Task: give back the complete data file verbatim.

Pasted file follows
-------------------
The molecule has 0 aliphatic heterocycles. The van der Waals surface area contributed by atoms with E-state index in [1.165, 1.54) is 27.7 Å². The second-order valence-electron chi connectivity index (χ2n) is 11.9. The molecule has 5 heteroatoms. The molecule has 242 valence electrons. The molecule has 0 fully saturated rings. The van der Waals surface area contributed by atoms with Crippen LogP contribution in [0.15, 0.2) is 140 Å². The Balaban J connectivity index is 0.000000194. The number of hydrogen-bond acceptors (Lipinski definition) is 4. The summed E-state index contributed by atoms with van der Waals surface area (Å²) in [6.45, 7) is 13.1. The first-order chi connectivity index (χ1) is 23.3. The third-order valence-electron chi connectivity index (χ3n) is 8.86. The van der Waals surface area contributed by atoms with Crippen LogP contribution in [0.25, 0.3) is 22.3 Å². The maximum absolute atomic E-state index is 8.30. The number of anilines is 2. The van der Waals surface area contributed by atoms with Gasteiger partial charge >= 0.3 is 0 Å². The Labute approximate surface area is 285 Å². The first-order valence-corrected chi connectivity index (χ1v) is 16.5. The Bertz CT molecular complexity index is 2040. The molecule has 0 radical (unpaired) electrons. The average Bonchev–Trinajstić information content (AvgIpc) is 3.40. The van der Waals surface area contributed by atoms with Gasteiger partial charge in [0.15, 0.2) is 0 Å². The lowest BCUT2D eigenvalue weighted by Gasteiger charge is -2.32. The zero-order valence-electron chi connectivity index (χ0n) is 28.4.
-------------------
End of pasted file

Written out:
The molecule has 0 aliphatic heterocycles. The van der Waals surface area contributed by atoms with E-state index in [1.165, 1.54) is 27.7 Å². The second-order valence-electron chi connectivity index (χ2n) is 11.9. The molecule has 5 heteroatoms. The molecule has 242 valence electrons. The molecule has 0 fully saturated rings. The van der Waals surface area contributed by atoms with Crippen LogP contribution in [0.15, 0.2) is 140 Å². The Balaban J connectivity index is 0.000000194. The number of hydrogen-bond acceptors (Lipinski definition) is 4. The summed E-state index contributed by atoms with van der Waals surface area (Å²) in [6.45, 7) is 13.1. The first-order chi connectivity index (χ1) is 23.3. The third-order valence-electron chi connectivity index (χ3n) is 8.86. The van der Waals surface area contributed by atoms with Crippen LogP contribution in [0.25, 0.3) is 22.3 Å². The maximum absolute atomic E-state index is 8.30. The number of anilines is 2. The van der Waals surface area contributed by atoms with Gasteiger partial charge >= 0.3 is 0 Å². The Labute approximate surface area is 285 Å². The first-order valence-corrected chi connectivity index (χ1v) is 16.5. The Bertz CT molecular complexity index is 2040. The molecule has 0 radical (unpaired) electrons. The average Bonchev–Trinajstić information content (AvgIpc) is 3.40. The van der Waals surface area contributed by atoms with Gasteiger partial charge in [0.15, 0.2) is 0 Å². The lowest BCUT2D eigenvalue weighted by Gasteiger charge is -2.32. The zero-order valence-electron chi connectivity index (χ0n) is 28.4.